The amount of acetaminophen found in prescription painkillers like Vicodin and Percocet presents a serious risk of liver damage for patients who take too much of these medications, and the U.S. Food and Drug Administration (FDA) is taking action. The agency is ordering manufacturers of these drugs to limit the per-pill level of acetaminophen to 325 milligrams, which is the same amount of acetaminophen that can be found in one regular-strength Tylenol pill, available over the counter. The new restrictions apply to a number of popular prescription painkillers -- including Vicodin and Percocet, and their generic versions -- which may contain as much as 700 milligrams of acetaminophen per dose.
Patients who are prescribed these drugs (often in the short term as part of recovery from an injury or medical procedure) put themselves at serious health risk if they take too much at once, because an overdose of acetaminophen can cause severe liver damage. According to the FDA, the greatest danger to patients occurs when they take more than the prescribed dose of acetaminophen, take more than one acetaminophen-containing product at once (e.g. combine prescription and over-the-counter drugs), or when patients drink alcohol while taking acetaminophen. The dangers presented by overdose of acetaminophen have been under the microscope for some time, since liver failure caused by acetaminophen accounts for about 400 deaths each year in the United States. In 2009, after looking at the dangers of acetaminophen-combination prescription drugs, an FDA advisory panel recommended that Vicodin and similar drugs be removed from the market altogether.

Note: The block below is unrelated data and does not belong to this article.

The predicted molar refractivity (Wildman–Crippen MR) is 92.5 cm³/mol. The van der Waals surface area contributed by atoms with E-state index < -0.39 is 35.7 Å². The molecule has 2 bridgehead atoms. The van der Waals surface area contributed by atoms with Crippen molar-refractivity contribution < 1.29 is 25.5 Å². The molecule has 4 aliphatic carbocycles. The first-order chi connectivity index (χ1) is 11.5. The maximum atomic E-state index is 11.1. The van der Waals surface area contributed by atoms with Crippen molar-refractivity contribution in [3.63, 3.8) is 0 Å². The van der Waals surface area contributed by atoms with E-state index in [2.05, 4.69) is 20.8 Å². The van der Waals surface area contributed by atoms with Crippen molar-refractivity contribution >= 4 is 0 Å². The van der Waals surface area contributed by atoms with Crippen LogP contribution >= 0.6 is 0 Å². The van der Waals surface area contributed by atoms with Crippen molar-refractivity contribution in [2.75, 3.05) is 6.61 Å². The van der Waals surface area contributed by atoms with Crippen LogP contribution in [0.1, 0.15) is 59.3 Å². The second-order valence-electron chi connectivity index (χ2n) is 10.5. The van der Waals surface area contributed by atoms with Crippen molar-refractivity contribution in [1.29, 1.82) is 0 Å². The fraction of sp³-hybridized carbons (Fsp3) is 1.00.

As part of the new restrictions on acetaminophen-combination painkillers (the changes will be implemented over the next three years), the FDA is also requiring manufacturers of these drugs to include a black box warning label on packaging materials advising patients of the risk of severe liver injury associated with the medications.
For everything you need to know about acetaminophen and the new FDA restrictions, visit the FDA website at www.fda.gov/Drugs/DrugSafety/InformationbyDrugClass/ucm165107.htm. And to learn more about legal issues related to drug safety, check out Nolo's articles Product Liability Claims Involving Pharmaceutical Drugs and FDA Drug Recalls.